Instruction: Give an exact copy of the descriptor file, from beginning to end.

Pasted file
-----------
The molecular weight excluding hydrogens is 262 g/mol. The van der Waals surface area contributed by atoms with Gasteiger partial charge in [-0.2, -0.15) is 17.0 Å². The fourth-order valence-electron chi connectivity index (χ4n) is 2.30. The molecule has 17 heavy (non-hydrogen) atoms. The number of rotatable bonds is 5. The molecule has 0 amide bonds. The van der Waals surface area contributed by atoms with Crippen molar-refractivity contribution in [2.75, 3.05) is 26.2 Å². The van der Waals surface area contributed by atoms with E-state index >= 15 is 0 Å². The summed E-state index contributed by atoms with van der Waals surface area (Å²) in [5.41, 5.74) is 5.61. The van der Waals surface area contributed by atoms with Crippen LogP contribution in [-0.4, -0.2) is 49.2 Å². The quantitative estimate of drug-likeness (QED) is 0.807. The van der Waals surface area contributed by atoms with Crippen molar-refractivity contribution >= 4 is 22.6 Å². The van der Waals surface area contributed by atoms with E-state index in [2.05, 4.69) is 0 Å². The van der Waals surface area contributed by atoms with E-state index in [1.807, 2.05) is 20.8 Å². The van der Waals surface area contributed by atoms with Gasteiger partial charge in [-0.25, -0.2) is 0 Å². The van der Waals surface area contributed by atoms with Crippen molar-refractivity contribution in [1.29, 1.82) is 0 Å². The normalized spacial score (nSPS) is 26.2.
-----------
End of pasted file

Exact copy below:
The molecular weight excluding hydrogens is 262 g/mol. The van der Waals surface area contributed by atoms with Gasteiger partial charge in [-0.2, -0.15) is 17.0 Å². The fourth-order valence-electron chi connectivity index (χ4n) is 2.30. The molecule has 17 heavy (non-hydrogen) atoms. The number of rotatable bonds is 5. The molecule has 0 amide bonds. The van der Waals surface area contributed by atoms with Crippen molar-refractivity contribution in [2.75, 3.05) is 26.2 Å². The van der Waals surface area contributed by atoms with E-state index >= 15 is 0 Å². The summed E-state index contributed by atoms with van der Waals surface area (Å²) in [5.41, 5.74) is 5.61. The van der Waals surface area contributed by atoms with Crippen LogP contribution in [-0.4, -0.2) is 49.2 Å². The quantitative estimate of drug-likeness (QED) is 0.807. The van der Waals surface area contributed by atoms with Crippen molar-refractivity contribution >= 4 is 22.6 Å². The van der Waals surface area contributed by atoms with E-state index in [2.05, 4.69) is 0 Å². The van der Waals surface area contributed by atoms with E-state index in [1.807, 2.05) is 20.8 Å². The van der Waals surface area contributed by atoms with Gasteiger partial charge in [-0.25, -0.2) is 0 Å². The van der Waals surface area contributed by atoms with Crippen molar-refractivity contribution in [1.29, 1.82) is 0 Å². The normalized spacial score (nSPS) is 26.2.